I have to refer specifically to the speech that Imran Khan made on Sunday but I will come to that a littler later. At this point, I am distracted by the power that is exercised by religious extremists and the bigots who readily resort to violence when they are confronted by ideas of enlightenment and humanistic pluralism.

Our security agencies may have scored victories against terrorist outfits and violent extremists but the popular mind remains afflicted with intolerance and obscurantism. We had one glaring reminder of this state of mind when Aasia Bibi, who had been accused of committing blasphemy ten years ago, was reported to have quietly left Pakistan on Wednesday. It is believed that she has found refuge in Canada where her family had already migrated.

Aasia’s has been, as one editorial noted, “a shameful chapter in this country’s history”. Without going into any detail or recalling the assassination of Salmaan Taseer by his own guard, consider the ignominy of the Aasia case. A poor Christian woman whose death sentence was overturned by the Supreme Court cannot live freely in this country. Our society, in a collective sense, is so sick that it would not even welcome Malala, who is truly the pride of Pakistan.

Now, let us turn to the speech that Imran Khan had made on Sunday. I would like to ignore that remarkable statement he made, promising to make spirituality a super science. Instead, my attention was diverted by his struggle to pronounce the Urdu word ‘roohaniyat’. Perhaps it reflected, in an esoteric way, the problem that the Pakistani society would confront in accepting ‘roohaniyat’ as a prescription for a good life.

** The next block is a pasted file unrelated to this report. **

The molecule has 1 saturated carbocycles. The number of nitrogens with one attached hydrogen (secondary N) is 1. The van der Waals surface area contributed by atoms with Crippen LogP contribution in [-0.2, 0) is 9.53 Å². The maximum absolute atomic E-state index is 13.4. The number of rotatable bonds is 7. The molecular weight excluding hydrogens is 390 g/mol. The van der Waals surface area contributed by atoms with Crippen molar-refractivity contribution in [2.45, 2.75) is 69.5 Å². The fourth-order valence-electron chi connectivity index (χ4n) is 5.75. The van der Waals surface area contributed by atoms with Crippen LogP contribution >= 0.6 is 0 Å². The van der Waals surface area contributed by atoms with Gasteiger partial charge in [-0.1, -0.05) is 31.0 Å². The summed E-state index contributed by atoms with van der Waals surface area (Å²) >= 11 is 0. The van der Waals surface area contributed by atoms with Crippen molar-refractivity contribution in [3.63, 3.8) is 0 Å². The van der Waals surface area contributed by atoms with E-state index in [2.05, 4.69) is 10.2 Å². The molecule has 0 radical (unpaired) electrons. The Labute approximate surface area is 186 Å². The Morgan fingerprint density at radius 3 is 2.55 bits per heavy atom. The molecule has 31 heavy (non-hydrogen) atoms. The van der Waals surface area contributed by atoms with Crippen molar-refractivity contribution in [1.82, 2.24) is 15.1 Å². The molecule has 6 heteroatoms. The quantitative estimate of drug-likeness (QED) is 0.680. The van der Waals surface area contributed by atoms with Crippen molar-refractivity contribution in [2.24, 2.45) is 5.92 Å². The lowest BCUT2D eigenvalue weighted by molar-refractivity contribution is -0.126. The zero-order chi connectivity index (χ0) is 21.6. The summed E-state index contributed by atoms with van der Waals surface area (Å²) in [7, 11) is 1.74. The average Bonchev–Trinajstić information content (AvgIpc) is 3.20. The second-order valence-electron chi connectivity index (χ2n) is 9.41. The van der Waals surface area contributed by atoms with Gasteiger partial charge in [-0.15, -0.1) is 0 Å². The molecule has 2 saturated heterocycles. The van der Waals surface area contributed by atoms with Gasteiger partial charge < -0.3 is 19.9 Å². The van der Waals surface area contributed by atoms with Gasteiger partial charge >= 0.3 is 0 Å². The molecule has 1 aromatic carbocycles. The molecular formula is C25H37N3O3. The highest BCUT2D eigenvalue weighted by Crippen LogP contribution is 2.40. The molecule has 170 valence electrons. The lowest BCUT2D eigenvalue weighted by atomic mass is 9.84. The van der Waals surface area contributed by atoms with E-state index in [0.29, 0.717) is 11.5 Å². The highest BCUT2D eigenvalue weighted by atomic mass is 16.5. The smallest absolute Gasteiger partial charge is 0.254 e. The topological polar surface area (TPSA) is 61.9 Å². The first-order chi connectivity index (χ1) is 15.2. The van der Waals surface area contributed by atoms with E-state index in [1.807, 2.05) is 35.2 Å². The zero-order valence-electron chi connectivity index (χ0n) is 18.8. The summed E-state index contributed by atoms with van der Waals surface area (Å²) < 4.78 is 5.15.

There is this Robert Morley quote: “Life is a foreign language; all men mispronounce it”. So, can we say that spiritualism is a foreign language for us? Or is it that we are mispronouncing our life with reference to spiritual values and practices? In any case, it is good to see a leader who had earned the sobriquet of Taliban Khan to talk, albeit with a fumble, about spirituality.

What is crucial now is whether he is able to absorb the spirit of it and also make it the foundation of the ‘Naya’ Pakistan he talks about. In some ways, it would be a more challenging task than becoming the prime minister. Sadly, his performance in these nine months is not very inspiring.

It is interesting that despite his slip-ups, he thinks that governing this country is no big deal. This newspaper had this front-page headline on Thursday: “Opposition is difficult, governing is easy: Imran”. He may have said this in jest but it brought to my mind a similar statement made in earnest by another leader of Pakistan who may also be in Imran Khan’s list of role models.

After his election as the president, a number of interviews of Ayub Khan were recorded with a plan of compiling a biography. In one such interview, he said: “Sometimes people ask me whether I find it easier to run the country or the army, and, quite frankly, I find it easier to run the country”.

What is definitely not easy is to live with the consequences of how this country has been governed. Governance, too, is a foreign language for our leaders. They have always mispronounced it.

The writer is a senior journalist.

Email: [email protected]